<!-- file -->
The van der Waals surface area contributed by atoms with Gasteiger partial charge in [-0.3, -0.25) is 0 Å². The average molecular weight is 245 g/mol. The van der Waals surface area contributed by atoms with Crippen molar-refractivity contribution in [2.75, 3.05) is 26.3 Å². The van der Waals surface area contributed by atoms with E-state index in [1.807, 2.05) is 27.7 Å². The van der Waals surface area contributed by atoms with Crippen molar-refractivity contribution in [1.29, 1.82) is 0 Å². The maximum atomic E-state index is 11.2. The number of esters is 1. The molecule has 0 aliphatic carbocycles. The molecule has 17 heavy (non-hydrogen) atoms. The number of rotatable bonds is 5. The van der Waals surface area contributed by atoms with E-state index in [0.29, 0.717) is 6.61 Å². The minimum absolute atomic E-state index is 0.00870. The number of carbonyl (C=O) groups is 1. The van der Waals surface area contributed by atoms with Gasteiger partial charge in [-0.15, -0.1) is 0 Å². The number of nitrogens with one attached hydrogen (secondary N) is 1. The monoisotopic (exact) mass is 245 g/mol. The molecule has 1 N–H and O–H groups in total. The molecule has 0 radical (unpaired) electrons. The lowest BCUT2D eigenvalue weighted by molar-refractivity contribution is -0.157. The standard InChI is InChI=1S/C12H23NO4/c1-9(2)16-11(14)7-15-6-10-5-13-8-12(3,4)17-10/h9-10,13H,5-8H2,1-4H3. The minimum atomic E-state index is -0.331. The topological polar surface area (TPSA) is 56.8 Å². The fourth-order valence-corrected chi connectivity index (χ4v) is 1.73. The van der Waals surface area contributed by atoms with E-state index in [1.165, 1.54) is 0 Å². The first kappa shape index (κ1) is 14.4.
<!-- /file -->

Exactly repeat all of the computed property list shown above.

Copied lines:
The van der Waals surface area contributed by atoms with Gasteiger partial charge in [-0.3, -0.25) is 0 Å². The average molecular weight is 245 g/mol. The van der Waals surface area contributed by atoms with Crippen molar-refractivity contribution in [2.75, 3.05) is 26.3 Å². The van der Waals surface area contributed by atoms with E-state index in [1.807, 2.05) is 27.7 Å². The van der Waals surface area contributed by atoms with Crippen molar-refractivity contribution in [1.29, 1.82) is 0 Å². The maximum atomic E-state index is 11.2. The number of esters is 1. The molecule has 0 aliphatic carbocycles. The molecule has 17 heavy (non-hydrogen) atoms. The number of rotatable bonds is 5. The van der Waals surface area contributed by atoms with E-state index in [0.29, 0.717) is 6.61 Å². The minimum absolute atomic E-state index is 0.00870. The number of carbonyl (C=O) groups is 1. The van der Waals surface area contributed by atoms with Gasteiger partial charge in [-0.15, -0.1) is 0 Å². The number of nitrogens with one attached hydrogen (secondary N) is 1. The monoisotopic (exact) mass is 245 g/mol. The molecule has 1 N–H and O–H groups in total. The molecule has 0 radical (unpaired) electrons. The lowest BCUT2D eigenvalue weighted by molar-refractivity contribution is -0.157. The standard InChI is InChI=1S/C12H23NO4/c1-9(2)16-11(14)7-15-6-10-5-13-8-12(3,4)17-10/h9-10,13H,5-8H2,1-4H3. The minimum atomic E-state index is -0.331. The topological polar surface area (TPSA) is 56.8 Å². The fourth-order valence-corrected chi connectivity index (χ4v) is 1.73. The van der Waals surface area contributed by atoms with E-state index in [1.165, 1.54) is 0 Å². The first kappa shape index (κ1) is 14.4.